Playwright Matthew Ivan Bennett on his new play ART & CLASS
In my new play, Art & Class, teacher Lucía Mendoza-Horne fights for her job and reputation after she’s accused of showing “pornography” to her sixth-grade art students by a white conservative parent. In a whirlwind of negotiation, her friend—and principal—shares how he understands what it means to be treated like an outsider:
…you may not appreciate me analogizing, but I understand some of your feelings. The ones we dance around. Once upon a time, I felt like an outsider too. On my mission, in Brazil, I got reassigned because some confusion arose between my companion and I, we had grown very close, very cordial, out of loneliness, and admiration. Our mission president found out, we dealt with it, but I became the odd man out….
Dr. Leland Hess is not coming out to Lucía in this pivotal moment in their friendship. If anything, he’s trying to commiserate while subconsciously fishing for validation. Leland is married to a woman and expecting his fifth child. On the character page, I describe Leland as follows: “Early to Mid 40s. A white middle-school principal. A liberal LDS man who does not fit the molds on offer. Smarter than everyone around him except Lucía. He longs for a different life.”
I wrote Leland, in part, as an ode to LDS men from Utah who come so close to breaking free from cis-heteronormativity—and can even articulate critiques of it—but don’t quite succeed. He’s the sort of guy that macho straight guys (like Lucía’s husband), assume are gay for surface reasons.
I purposely left the question of Leland’s orientation unanswered. I wanted the director and actors to grapple with it. Art & Class is a piece in which racial and socioeconomic dynamics are heavily in play. Leland is ostensibly white, straight, rich, and religious. He holds a position of power. But he lets himself be pushed around by his supervisors. His LDS ward gossips about him. He ditches church to see movies with Lucía. His paychecks cover less than his wife wants them to. In a moment calling for professionalism with a friend, he tries to leverage her with a personal secret. I wanted this moment—this strange show of vulnerability—to be in the play because big secrets make us dangerous in the context of power games. They especially make us dangerous when we find others unwilling to validate us. Lucía is a woman who would, ordinarily, accept Leland as a gay man or bisexual man, but here he’s using his secret to downplay the racism she’s experiencing, and she knows it. Or at least that’s how it feels to Lucía in that moment.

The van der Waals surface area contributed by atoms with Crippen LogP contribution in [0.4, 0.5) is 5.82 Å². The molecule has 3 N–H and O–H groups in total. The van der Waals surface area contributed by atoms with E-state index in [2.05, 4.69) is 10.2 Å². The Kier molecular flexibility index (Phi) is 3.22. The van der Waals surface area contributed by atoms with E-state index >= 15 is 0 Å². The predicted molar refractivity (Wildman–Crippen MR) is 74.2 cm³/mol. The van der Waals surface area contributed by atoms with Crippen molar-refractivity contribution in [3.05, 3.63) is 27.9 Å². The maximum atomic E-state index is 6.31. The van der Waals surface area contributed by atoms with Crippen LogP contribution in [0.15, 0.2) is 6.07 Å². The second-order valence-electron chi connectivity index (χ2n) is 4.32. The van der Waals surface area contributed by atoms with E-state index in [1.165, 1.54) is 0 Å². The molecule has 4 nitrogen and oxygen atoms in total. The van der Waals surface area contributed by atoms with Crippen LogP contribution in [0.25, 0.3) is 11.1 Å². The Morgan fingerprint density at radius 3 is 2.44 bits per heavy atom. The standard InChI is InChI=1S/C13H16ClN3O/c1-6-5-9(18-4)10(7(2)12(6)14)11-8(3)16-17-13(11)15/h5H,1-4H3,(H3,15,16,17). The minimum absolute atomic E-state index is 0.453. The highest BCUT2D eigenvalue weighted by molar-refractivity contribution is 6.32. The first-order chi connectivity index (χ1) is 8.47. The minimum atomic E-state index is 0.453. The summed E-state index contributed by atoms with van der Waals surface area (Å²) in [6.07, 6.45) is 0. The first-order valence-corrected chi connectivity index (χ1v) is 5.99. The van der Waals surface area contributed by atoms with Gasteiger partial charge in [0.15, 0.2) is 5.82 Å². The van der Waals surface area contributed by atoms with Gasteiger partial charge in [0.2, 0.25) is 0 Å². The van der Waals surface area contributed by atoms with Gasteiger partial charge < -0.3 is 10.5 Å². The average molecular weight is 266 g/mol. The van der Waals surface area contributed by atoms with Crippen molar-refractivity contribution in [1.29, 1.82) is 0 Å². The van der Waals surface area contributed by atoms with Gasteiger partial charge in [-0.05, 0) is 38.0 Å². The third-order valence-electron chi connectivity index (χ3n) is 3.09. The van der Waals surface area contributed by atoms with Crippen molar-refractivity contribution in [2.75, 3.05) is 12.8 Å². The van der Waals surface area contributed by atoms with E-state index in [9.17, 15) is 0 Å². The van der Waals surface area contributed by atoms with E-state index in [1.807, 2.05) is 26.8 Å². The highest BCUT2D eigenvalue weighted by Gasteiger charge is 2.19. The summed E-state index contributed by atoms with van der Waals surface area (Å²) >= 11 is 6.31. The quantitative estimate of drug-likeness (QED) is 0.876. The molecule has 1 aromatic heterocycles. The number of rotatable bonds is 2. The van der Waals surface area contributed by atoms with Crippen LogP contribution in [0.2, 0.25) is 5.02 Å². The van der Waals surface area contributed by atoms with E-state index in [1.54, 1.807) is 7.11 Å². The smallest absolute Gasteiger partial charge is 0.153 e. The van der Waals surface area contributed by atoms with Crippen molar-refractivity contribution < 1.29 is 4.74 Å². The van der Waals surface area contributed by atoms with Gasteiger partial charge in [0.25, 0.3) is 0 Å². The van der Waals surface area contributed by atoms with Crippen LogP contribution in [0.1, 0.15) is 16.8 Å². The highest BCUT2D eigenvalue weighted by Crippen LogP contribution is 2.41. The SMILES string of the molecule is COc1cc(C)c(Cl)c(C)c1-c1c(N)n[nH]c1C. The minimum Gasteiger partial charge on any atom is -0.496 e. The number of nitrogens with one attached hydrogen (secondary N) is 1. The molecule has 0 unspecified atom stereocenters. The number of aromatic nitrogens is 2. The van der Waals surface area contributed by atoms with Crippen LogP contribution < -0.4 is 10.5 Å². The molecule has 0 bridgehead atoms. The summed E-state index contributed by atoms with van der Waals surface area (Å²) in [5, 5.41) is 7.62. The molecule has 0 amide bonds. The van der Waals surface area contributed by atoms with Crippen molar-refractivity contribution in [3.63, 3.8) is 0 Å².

A bisexual friend of mine once told me that when she came out to her book-religion mother, her mom wished that my friend was “just gay.” For whatever reason, it bothered the mother more that my friend was bi and not gay. Obviously, her mother would have preferred her to be straight, but let her know aloud that the order of acceptance went as follows: straight, gay, bisexual. Wherever the character Leland in Art & Class actually locates himself on the spectrum of orientation—if he can locate himself—he has internalized that same order of acceptance. He’s internalized an order that’s not even an order, really, because LDS orthodoxy quibbles with the categories themselves. The notion of loose/evolving orientation is even more unthinkable.
Outside the fiction of Art & Class, I have hope for men like Leland. I’m old enough to recall a time when liberals skewered bisexuality on TV. Remember Phoebe, from Friends, singing, “Sometimes men love women, and sometimes men love men, and then there are bisexuals, though some just say they’re kidding themselves”? She said “some just say,” but the audience laughed. Or else the editor added a canned laughter track. How far we’ve come.